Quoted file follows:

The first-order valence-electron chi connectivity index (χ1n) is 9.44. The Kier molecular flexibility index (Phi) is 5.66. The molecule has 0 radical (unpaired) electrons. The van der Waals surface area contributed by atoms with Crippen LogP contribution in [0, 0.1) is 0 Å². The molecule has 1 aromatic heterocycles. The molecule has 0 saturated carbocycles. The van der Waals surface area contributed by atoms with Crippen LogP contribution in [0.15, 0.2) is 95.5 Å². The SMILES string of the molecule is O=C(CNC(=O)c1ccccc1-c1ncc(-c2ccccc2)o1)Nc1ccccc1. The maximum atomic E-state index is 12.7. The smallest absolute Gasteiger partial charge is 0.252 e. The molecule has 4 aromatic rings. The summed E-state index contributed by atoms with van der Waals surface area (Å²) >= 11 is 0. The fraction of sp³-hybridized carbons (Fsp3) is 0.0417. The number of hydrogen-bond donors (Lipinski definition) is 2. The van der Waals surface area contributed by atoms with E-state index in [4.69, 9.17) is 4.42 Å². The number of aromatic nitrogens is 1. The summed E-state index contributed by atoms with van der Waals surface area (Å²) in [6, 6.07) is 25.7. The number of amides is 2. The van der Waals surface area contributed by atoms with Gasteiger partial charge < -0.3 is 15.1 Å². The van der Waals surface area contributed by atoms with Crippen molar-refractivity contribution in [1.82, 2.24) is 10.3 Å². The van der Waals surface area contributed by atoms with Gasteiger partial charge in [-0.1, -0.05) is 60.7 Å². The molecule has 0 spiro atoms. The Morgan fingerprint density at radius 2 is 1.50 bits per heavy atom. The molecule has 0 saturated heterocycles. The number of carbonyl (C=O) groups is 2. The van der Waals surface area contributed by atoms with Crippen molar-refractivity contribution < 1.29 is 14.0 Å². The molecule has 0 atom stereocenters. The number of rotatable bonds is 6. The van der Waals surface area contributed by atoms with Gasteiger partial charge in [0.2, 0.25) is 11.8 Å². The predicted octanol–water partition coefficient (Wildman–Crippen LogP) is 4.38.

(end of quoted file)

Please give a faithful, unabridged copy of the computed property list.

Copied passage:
The first-order valence-electron chi connectivity index (χ1n) is 9.44. The Kier molecular flexibility index (Phi) is 5.66. The molecule has 0 radical (unpaired) electrons. The van der Waals surface area contributed by atoms with Crippen LogP contribution in [0, 0.1) is 0 Å². The molecule has 1 aromatic heterocycles. The molecule has 0 saturated carbocycles. The van der Waals surface area contributed by atoms with Crippen LogP contribution in [0.15, 0.2) is 95.5 Å². The SMILES string of the molecule is O=C(CNC(=O)c1ccccc1-c1ncc(-c2ccccc2)o1)Nc1ccccc1. The maximum atomic E-state index is 12.7. The smallest absolute Gasteiger partial charge is 0.252 e. The molecule has 4 aromatic rings. The summed E-state index contributed by atoms with van der Waals surface area (Å²) >= 11 is 0. The fraction of sp³-hybridized carbons (Fsp3) is 0.0417. The number of hydrogen-bond donors (Lipinski definition) is 2. The van der Waals surface area contributed by atoms with E-state index in [4.69, 9.17) is 4.42 Å². The number of aromatic nitrogens is 1. The summed E-state index contributed by atoms with van der Waals surface area (Å²) in [6, 6.07) is 25.7. The number of amides is 2. The van der Waals surface area contributed by atoms with Gasteiger partial charge < -0.3 is 15.1 Å². The van der Waals surface area contributed by atoms with Crippen molar-refractivity contribution in [1.82, 2.24) is 10.3 Å². The van der Waals surface area contributed by atoms with Gasteiger partial charge in [-0.1, -0.05) is 60.7 Å². The molecule has 0 spiro atoms. The Morgan fingerprint density at radius 2 is 1.50 bits per heavy atom. The molecule has 0 saturated heterocycles. The number of carbonyl (C=O) groups is 2. The van der Waals surface area contributed by atoms with Crippen molar-refractivity contribution < 1.29 is 14.0 Å². The molecule has 0 atom stereocenters. The number of rotatable bonds is 6. The van der Waals surface area contributed by atoms with Gasteiger partial charge in [0.2, 0.25) is 11.8 Å². The predicted octanol–water partition coefficient (Wildman–Crippen LogP) is 4.38.